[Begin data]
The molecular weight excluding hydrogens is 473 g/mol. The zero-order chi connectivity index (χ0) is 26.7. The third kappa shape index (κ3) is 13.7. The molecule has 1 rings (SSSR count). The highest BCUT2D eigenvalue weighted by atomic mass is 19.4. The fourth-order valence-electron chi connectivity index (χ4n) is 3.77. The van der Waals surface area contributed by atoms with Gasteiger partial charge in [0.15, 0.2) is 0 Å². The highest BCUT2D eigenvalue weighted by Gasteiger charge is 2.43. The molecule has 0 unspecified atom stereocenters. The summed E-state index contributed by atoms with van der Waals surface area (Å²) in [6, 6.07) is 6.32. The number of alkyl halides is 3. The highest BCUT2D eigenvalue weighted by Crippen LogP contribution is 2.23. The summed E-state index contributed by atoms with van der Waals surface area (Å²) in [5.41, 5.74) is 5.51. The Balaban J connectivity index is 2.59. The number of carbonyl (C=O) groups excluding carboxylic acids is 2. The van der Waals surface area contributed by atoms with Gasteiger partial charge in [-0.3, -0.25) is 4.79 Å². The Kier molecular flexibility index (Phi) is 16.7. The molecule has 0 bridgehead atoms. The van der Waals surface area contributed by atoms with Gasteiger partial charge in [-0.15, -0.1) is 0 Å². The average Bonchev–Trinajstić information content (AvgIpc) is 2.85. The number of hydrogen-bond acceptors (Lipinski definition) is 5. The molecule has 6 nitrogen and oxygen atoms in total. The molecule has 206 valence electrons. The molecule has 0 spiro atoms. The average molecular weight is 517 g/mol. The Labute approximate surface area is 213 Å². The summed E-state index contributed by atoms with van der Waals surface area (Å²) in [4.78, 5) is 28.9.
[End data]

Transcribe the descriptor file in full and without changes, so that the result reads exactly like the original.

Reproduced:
The molecular weight excluding hydrogens is 473 g/mol. The zero-order chi connectivity index (χ0) is 26.7. The third kappa shape index (κ3) is 13.7. The molecule has 1 rings (SSSR count). The highest BCUT2D eigenvalue weighted by atomic mass is 19.4. The fourth-order valence-electron chi connectivity index (χ4n) is 3.77. The van der Waals surface area contributed by atoms with Gasteiger partial charge in [0.15, 0.2) is 0 Å². The highest BCUT2D eigenvalue weighted by Gasteiger charge is 2.43. The molecule has 0 unspecified atom stereocenters. The summed E-state index contributed by atoms with van der Waals surface area (Å²) in [6, 6.07) is 6.32. The number of alkyl halides is 3. The highest BCUT2D eigenvalue weighted by Crippen LogP contribution is 2.23. The summed E-state index contributed by atoms with van der Waals surface area (Å²) in [5.41, 5.74) is 5.51. The Balaban J connectivity index is 2.59. The number of carbonyl (C=O) groups excluding carboxylic acids is 2. The van der Waals surface area contributed by atoms with Gasteiger partial charge in [-0.3, -0.25) is 4.79 Å². The Kier molecular flexibility index (Phi) is 16.7. The molecule has 0 bridgehead atoms. The van der Waals surface area contributed by atoms with Gasteiger partial charge in [-0.15, -0.1) is 0 Å². The average Bonchev–Trinajstić information content (AvgIpc) is 2.85. The number of hydrogen-bond acceptors (Lipinski definition) is 5. The molecule has 6 nitrogen and oxygen atoms in total. The molecule has 206 valence electrons. The molecule has 0 spiro atoms. The average molecular weight is 517 g/mol. The Labute approximate surface area is 213 Å². The summed E-state index contributed by atoms with van der Waals surface area (Å²) in [4.78, 5) is 28.9.